2021-03-19 17:43:17

Connecting the FOMC’s Dots | Nasdaq

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One of the reasons the stock market was climbing like crazy at the start of this year was nobody thought the Federal Reserve would even think about raising interest rates during 2021. Traders believed the Federal Open Market Committee (FOMC) — the part of the Fed that sets monetary policy — would keep rates low because we were in the middle of the latest coronavirus surge, the first vaccines had barely started rolling out and Wall Street was still wondering what a new stimulus package could possibly look like.

Source: g0d4ather via Shutterstock

You could tell nobody was worried about the FOMC tightening monetary policy because traders weren’t pushing Federal Funds futures contracts lower.

Now, we want to apologize in advance: We’re going to get a little bit nerdy in this article, but we promise you’ll thank us in the end.

Too many stock and options traders believe they only need to pay attention to the stock market when they’re trading. However, there is so much we can learn from other financial markets.

You may never trade a futures contract in your life, but learning how to watch the futures market for clues about what traders are expecting in the future will make you a better stock and options trader.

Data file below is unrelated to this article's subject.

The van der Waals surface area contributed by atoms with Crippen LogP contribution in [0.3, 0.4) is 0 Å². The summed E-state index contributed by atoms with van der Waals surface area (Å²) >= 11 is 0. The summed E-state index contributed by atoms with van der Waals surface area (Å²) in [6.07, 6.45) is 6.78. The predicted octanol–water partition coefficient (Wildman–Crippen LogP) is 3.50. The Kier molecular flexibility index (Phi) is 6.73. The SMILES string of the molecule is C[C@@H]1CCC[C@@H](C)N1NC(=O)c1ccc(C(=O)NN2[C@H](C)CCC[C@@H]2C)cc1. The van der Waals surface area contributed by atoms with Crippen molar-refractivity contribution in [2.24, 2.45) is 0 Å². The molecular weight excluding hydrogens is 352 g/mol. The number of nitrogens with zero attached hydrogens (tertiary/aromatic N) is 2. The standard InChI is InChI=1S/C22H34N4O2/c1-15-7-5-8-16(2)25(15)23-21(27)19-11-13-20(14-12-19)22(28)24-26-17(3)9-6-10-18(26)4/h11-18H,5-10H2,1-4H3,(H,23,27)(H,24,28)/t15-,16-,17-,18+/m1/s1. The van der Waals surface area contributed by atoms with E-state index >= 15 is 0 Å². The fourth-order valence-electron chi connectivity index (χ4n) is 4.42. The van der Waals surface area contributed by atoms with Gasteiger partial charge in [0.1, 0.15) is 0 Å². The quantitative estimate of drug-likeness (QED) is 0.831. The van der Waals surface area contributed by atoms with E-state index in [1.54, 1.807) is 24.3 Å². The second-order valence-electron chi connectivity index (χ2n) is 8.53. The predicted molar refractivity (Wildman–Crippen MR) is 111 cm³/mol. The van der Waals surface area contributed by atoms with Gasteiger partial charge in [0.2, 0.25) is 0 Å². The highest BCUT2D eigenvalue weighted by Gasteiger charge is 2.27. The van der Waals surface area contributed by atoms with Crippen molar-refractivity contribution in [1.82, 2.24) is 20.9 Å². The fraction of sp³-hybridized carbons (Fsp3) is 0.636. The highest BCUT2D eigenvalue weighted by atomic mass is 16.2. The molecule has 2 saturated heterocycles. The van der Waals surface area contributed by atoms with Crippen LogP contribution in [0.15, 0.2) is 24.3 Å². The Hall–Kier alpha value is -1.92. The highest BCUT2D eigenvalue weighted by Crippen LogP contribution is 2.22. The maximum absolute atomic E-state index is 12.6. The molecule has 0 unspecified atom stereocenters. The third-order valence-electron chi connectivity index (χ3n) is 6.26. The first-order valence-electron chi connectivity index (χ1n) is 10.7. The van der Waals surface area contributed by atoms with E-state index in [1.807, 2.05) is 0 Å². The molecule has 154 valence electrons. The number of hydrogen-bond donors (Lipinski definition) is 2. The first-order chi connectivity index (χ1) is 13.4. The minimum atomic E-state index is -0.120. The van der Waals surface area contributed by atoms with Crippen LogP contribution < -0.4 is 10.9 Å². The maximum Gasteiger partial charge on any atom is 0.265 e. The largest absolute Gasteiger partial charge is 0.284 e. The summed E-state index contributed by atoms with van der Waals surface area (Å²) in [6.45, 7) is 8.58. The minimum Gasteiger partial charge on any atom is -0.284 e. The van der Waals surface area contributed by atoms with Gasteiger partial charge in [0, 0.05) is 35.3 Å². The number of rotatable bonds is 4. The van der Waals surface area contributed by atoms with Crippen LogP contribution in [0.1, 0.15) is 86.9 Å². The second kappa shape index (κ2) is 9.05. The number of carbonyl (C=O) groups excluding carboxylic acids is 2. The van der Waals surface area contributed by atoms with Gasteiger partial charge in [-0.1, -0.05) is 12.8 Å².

Intro to Fed Funds Futures

Fed Funds futures contracts are priced off a baseline of 100 and move up and down based on where traders believe the FOMC is going to set its target interest rate in the future.

If traders believe the FOMC is going to cut rates, they push the prices of Fed Funds futures contracts higher.

Conversely, if traders believe the FOMC is going to raise rates, they push the prices of Fed Funds futures contracts lower.

For example, if traders believed the FOMC was going to raise its target rate from 1.00% to 1.25%, they would push the Fed Funds futures contracts down from 99.00 (100 – 1.00 = 99.00) to 98.75 (100 – 1.25 = 98.75).

Similarly, if the target rate was at 2.75% and traders thought the FOMC was going to cut rates by 50 basis points (0.50%) to 2.25%, they would push the Fed Funds futures contracts up from 97.25 (100 – 2.75 = 97.25) to 97.75 (100 – 2.25 = 97.75).

Now that we’ve got the math out of the way, let’s get back to what’s happening in the stock market.

The S&P 500 is still trading near record highs. However, the landscape is changing in the global economy.

The U.S. government just passed a massive $1.9 trillion stimulus package, people are getting coronavirus vaccines faster than expected in the United States and many are starting to return to their normal pre-covid lives as new cases of the disease are dropping.